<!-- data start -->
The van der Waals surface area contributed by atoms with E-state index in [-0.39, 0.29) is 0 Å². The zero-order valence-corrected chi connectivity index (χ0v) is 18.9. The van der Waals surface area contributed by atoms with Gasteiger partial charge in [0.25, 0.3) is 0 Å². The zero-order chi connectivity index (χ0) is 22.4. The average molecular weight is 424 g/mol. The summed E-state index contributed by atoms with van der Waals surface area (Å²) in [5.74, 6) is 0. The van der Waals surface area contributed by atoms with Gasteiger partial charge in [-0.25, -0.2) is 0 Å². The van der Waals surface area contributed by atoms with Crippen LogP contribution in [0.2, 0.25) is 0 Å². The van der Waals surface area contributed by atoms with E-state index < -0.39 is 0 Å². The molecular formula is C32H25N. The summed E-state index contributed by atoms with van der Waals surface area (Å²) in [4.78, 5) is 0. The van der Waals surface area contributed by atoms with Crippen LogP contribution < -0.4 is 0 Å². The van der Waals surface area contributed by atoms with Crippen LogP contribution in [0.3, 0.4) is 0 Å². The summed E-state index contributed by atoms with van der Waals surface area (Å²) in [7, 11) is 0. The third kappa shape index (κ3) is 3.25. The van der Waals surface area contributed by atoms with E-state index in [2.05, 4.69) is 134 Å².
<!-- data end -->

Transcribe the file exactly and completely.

The van der Waals surface area contributed by atoms with E-state index in [-0.39, 0.29) is 0 Å². The zero-order valence-corrected chi connectivity index (χ0v) is 18.9. The van der Waals surface area contributed by atoms with Gasteiger partial charge in [0.25, 0.3) is 0 Å². The zero-order chi connectivity index (χ0) is 22.4. The average molecular weight is 424 g/mol. The summed E-state index contributed by atoms with van der Waals surface area (Å²) in [5.74, 6) is 0. The van der Waals surface area contributed by atoms with Gasteiger partial charge in [-0.25, -0.2) is 0 Å². The van der Waals surface area contributed by atoms with Crippen LogP contribution in [0.2, 0.25) is 0 Å². The van der Waals surface area contributed by atoms with E-state index < -0.39 is 0 Å². The molecular formula is C32H25N. The summed E-state index contributed by atoms with van der Waals surface area (Å²) in [4.78, 5) is 0. The van der Waals surface area contributed by atoms with Crippen LogP contribution < -0.4 is 0 Å². The van der Waals surface area contributed by atoms with Crippen LogP contribution in [0.3, 0.4) is 0 Å². The summed E-state index contributed by atoms with van der Waals surface area (Å²) in [7, 11) is 0. The third kappa shape index (κ3) is 3.25. The van der Waals surface area contributed by atoms with E-state index in [2.05, 4.69) is 134 Å².